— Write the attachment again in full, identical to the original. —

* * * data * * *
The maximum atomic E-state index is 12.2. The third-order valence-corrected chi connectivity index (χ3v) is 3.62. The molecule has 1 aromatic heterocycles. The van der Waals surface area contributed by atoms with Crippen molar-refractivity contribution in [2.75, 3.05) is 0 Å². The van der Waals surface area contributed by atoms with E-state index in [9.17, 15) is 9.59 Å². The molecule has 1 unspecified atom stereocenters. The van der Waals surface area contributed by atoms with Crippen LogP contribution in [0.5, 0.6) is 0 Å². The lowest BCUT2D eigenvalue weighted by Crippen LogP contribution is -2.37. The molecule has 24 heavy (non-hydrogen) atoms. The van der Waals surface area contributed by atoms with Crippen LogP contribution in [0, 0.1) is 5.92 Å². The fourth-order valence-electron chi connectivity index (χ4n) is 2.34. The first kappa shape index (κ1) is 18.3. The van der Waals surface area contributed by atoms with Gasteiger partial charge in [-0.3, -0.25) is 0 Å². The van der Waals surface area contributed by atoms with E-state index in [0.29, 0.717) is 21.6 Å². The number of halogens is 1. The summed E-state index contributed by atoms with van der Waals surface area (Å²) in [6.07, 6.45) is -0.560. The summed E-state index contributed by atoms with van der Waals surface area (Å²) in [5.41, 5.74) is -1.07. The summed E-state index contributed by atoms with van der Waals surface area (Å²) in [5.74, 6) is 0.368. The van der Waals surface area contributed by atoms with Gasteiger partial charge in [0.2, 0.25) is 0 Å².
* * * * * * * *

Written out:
The maximum atomic E-state index is 12.2. The third-order valence-corrected chi connectivity index (χ3v) is 3.62. The molecule has 1 aromatic heterocycles. The van der Waals surface area contributed by atoms with Crippen molar-refractivity contribution in [2.75, 3.05) is 0 Å². The van der Waals surface area contributed by atoms with E-state index in [9.17, 15) is 9.59 Å². The molecule has 1 unspecified atom stereocenters. The van der Waals surface area contributed by atoms with Crippen LogP contribution in [0.5, 0.6) is 0 Å². The lowest BCUT2D eigenvalue weighted by Crippen LogP contribution is -2.37. The molecule has 24 heavy (non-hydrogen) atoms. The van der Waals surface area contributed by atoms with Crippen LogP contribution in [0, 0.1) is 5.92 Å². The fourth-order valence-electron chi connectivity index (χ4n) is 2.34. The first kappa shape index (κ1) is 18.3. The van der Waals surface area contributed by atoms with Gasteiger partial charge in [-0.3, -0.25) is 0 Å². The van der Waals surface area contributed by atoms with E-state index in [0.29, 0.717) is 21.6 Å². The number of halogens is 1. The summed E-state index contributed by atoms with van der Waals surface area (Å²) in [6.07, 6.45) is -0.560. The summed E-state index contributed by atoms with van der Waals surface area (Å²) in [5.41, 5.74) is -1.07. The summed E-state index contributed by atoms with van der Waals surface area (Å²) in [5.74, 6) is 0.368. The van der Waals surface area contributed by atoms with Gasteiger partial charge in [0.2, 0.25) is 0 Å².